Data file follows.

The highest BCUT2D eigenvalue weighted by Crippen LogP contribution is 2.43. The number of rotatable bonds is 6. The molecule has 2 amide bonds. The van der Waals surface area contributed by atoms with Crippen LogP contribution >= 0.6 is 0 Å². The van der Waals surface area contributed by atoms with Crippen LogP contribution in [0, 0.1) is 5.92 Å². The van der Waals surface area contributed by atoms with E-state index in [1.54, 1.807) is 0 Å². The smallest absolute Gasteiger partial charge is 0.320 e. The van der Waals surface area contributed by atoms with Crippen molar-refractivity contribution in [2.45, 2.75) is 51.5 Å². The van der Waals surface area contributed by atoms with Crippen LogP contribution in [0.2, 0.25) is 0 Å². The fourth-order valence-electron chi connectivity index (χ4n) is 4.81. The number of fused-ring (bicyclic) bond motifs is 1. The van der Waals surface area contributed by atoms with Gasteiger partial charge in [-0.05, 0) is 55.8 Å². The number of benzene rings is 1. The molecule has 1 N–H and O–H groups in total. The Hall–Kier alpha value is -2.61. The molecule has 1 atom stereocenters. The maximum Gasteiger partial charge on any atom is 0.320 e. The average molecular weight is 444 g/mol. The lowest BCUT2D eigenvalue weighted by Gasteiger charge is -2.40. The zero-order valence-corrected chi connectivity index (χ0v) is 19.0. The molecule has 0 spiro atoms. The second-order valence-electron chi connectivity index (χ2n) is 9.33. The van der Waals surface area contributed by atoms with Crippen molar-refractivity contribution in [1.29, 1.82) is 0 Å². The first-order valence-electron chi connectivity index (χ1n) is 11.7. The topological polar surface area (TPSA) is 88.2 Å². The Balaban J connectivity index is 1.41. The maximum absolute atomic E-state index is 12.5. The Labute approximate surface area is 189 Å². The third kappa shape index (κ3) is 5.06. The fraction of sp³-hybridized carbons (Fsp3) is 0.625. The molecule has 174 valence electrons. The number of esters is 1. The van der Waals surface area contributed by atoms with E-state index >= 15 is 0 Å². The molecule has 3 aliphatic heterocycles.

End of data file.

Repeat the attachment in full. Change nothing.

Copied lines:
The highest BCUT2D eigenvalue weighted by Crippen LogP contribution is 2.43. The number of rotatable bonds is 6. The molecule has 2 amide bonds. The van der Waals surface area contributed by atoms with Crippen LogP contribution >= 0.6 is 0 Å². The van der Waals surface area contributed by atoms with Crippen LogP contribution in [0, 0.1) is 5.92 Å². The van der Waals surface area contributed by atoms with E-state index in [1.54, 1.807) is 0 Å². The smallest absolute Gasteiger partial charge is 0.320 e. The van der Waals surface area contributed by atoms with Crippen molar-refractivity contribution in [2.45, 2.75) is 51.5 Å². The van der Waals surface area contributed by atoms with Crippen LogP contribution in [0.2, 0.25) is 0 Å². The fourth-order valence-electron chi connectivity index (χ4n) is 4.81. The number of fused-ring (bicyclic) bond motifs is 1. The van der Waals surface area contributed by atoms with Gasteiger partial charge in [-0.05, 0) is 55.8 Å². The number of benzene rings is 1. The molecule has 1 N–H and O–H groups in total. The Hall–Kier alpha value is -2.61. The molecule has 1 atom stereocenters. The maximum Gasteiger partial charge on any atom is 0.320 e. The average molecular weight is 444 g/mol. The lowest BCUT2D eigenvalue weighted by Gasteiger charge is -2.40. The zero-order valence-corrected chi connectivity index (χ0v) is 19.0. The molecule has 0 spiro atoms. The second-order valence-electron chi connectivity index (χ2n) is 9.33. The van der Waals surface area contributed by atoms with Crippen molar-refractivity contribution in [1.29, 1.82) is 0 Å². The first-order valence-electron chi connectivity index (χ1n) is 11.7. The topological polar surface area (TPSA) is 88.2 Å². The Balaban J connectivity index is 1.41. The maximum absolute atomic E-state index is 12.5. The Labute approximate surface area is 189 Å². The third kappa shape index (κ3) is 5.06. The fraction of sp³-hybridized carbons (Fsp3) is 0.625. The molecule has 174 valence electrons. The number of esters is 1. The van der Waals surface area contributed by atoms with E-state index >= 15 is 0 Å². The molecule has 3 aliphatic heterocycles.